Another Pension Bailout?
Posted June 7, 2010
Reporters and other keen observers know that a news release late on Friday usually means that the government hopes it will not get much attention.
Thus on April 30 there was a little reported story that the Teachers Pension Plan is to receive a modest extra payment of $1.5 million from the province because it is in deficit. This looks very small compared to the $536 million payment into the Public Service Superannuation Plan (PSSP) announced a few weeks earlier. The associated financial reports were only released in May and a much darker picture becomes evident.
Unlike the PSSP, the Teacher’s plan has received a number of prior extra payments, totaling over $400 million. So the accumulated total extra payments for the two plans is closing in on one billion dollars, or more than four years worth of the HST increase just imposed.
The financial statements for the Teacher’s Plan reveals a deficit at the end of 2009 of $1.274 billion. The April 30 letter from the trustee contained this optimistic statement:
“It will definitely take some time to recover from the effects of recent market conditions and restore the funded status of the plan, but it is moving in a positive direction.”
Most readers would conclude from this that it will only be a matter of time until investment returns solve the problem. In fact the most likely outcome is that it will get worse. The deficit calculation assumes that future investment returns will be consistent with historical averages. So it is equally likely that actual returns on invested assets will be better or worse. But because the plan is under funded, there will be no investment return on the $1.274 billion of assets that are not available to be invested.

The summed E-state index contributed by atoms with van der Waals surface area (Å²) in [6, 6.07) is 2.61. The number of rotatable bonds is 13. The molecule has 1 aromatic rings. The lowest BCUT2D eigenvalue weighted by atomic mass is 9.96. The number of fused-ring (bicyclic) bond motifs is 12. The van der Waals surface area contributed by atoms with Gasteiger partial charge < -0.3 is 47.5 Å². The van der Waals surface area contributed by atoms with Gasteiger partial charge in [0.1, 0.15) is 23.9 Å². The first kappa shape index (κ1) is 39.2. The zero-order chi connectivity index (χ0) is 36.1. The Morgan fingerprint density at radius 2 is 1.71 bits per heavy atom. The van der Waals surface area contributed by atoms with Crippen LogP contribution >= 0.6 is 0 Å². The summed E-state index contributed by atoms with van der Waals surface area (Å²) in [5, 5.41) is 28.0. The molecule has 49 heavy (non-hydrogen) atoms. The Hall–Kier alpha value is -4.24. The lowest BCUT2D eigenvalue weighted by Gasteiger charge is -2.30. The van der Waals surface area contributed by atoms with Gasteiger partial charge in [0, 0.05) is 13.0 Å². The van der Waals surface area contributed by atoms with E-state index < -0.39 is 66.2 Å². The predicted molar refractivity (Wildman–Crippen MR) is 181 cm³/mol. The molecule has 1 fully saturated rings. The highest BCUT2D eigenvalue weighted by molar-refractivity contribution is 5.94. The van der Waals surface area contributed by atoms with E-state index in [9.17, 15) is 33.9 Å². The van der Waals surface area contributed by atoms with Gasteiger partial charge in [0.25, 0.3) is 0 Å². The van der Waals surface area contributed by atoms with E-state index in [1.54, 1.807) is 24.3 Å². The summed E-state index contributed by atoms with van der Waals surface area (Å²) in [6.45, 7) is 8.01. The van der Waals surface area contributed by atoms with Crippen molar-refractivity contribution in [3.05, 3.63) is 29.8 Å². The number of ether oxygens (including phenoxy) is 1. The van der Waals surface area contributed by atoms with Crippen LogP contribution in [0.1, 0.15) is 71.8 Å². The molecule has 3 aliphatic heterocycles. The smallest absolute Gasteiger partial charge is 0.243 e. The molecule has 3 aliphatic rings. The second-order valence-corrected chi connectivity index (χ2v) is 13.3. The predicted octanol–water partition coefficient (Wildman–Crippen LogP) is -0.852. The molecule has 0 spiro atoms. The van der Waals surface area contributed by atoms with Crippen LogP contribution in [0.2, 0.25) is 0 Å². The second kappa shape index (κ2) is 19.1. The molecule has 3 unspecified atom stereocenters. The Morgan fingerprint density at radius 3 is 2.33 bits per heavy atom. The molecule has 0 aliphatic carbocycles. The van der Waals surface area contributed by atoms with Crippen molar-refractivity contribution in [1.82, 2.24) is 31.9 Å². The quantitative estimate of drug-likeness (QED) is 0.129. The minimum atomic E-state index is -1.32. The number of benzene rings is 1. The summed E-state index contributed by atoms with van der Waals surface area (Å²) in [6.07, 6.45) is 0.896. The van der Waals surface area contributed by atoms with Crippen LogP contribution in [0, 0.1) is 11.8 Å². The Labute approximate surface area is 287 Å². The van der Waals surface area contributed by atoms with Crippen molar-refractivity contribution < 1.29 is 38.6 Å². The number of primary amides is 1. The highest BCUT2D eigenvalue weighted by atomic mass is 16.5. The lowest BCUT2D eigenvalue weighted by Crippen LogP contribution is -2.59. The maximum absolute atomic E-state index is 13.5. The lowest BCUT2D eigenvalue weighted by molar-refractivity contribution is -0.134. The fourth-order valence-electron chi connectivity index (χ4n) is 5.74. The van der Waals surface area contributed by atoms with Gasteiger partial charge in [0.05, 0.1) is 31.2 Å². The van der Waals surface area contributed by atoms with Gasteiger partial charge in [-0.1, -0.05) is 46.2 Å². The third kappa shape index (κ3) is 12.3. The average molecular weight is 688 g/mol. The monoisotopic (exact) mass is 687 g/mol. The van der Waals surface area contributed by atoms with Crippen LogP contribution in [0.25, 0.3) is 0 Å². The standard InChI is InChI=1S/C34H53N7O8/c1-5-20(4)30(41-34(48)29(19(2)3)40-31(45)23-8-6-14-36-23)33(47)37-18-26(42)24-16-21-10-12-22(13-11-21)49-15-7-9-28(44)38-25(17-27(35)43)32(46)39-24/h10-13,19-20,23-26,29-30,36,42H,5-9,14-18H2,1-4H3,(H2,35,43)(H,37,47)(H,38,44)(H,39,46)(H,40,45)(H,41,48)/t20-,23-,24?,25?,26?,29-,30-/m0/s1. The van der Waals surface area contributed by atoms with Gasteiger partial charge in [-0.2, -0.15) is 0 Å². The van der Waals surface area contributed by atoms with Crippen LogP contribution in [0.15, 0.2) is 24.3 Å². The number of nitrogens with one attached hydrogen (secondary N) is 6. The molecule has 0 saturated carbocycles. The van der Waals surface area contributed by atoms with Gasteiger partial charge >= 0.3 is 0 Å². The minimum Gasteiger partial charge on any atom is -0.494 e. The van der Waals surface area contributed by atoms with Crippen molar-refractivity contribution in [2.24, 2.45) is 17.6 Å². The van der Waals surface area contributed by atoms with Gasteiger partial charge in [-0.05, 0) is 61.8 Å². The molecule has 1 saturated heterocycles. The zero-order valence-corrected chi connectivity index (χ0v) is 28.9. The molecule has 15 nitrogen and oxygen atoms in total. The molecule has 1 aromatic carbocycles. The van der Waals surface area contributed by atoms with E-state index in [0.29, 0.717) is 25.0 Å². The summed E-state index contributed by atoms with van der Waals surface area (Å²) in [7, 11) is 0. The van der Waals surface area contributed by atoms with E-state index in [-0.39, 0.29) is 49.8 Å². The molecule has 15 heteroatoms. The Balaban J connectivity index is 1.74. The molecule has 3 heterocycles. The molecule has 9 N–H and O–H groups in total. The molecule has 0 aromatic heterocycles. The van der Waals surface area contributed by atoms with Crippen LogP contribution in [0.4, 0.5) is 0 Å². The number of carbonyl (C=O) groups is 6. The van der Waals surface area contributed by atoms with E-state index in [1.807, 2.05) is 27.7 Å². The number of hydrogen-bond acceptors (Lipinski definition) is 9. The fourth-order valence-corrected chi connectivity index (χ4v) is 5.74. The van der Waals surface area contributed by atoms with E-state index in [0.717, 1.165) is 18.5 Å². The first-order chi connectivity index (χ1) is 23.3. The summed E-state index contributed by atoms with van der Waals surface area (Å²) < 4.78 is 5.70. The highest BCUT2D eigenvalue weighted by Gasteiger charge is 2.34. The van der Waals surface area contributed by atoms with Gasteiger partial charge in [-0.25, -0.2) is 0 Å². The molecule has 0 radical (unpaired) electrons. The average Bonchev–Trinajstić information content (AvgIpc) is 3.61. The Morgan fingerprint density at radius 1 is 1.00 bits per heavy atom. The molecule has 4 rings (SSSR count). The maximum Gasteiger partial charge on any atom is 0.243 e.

So who owns this very large problem? As things stand taxpayers are responsible for half of it. Under an agreement between the teachers and the province, the pensions starting on or after Aug 1 2006 only receive indexing if the plan meets certain funding criteria. In a year (such as 2009) when funding is inadequate the taxpayer makes extra payments into the fund equal to half the value of the indexing that those pensions did not receive. Of course most of the pensions being paid started before Aug 1 2006 so the current year’s down payment was small—only $1.5 million. But it will grow very rapidly as more and more of the pensions are affected by the provision. If investment returns are consistent with historical averages taxpayers will end up with extra payments into the plan equal to half of the current deficit—$637 million—plus interest.
This is outrageously unfair to taxpayers, most of whom have no pension plan at all.
The current collective bargaining agreement between the teachers and the province expires on July 31, 2010. The next agreement must put the province in a position that restricts taxpayer liability to regular payments into the pension plan—which amount to almost 10% of salary, matched by the teachers. Provisions for early retirement and inflation indexing will need to be adjusted to bring the plan to a sound financial position. The resulting plan would still be among the most generous in the province.
Taxpayers have already made extra contributions to these two public sector pension plans of almost a billion dollars. It is time for taxpayers to get some relief.
Related ArticlesPensions in Crisis
- The Teachers’ Plan Deficit Needs to be Addressed May 18, 2018
- CPP Changes: Don’t Pop The Champagne July 8, 2016
- A Weak Response to the Teachers’ Pensions Plan Deficit June 20, 2014
Voters trying to understand the various positions being advocated for the Canada Pension Plan have every reason to be confused.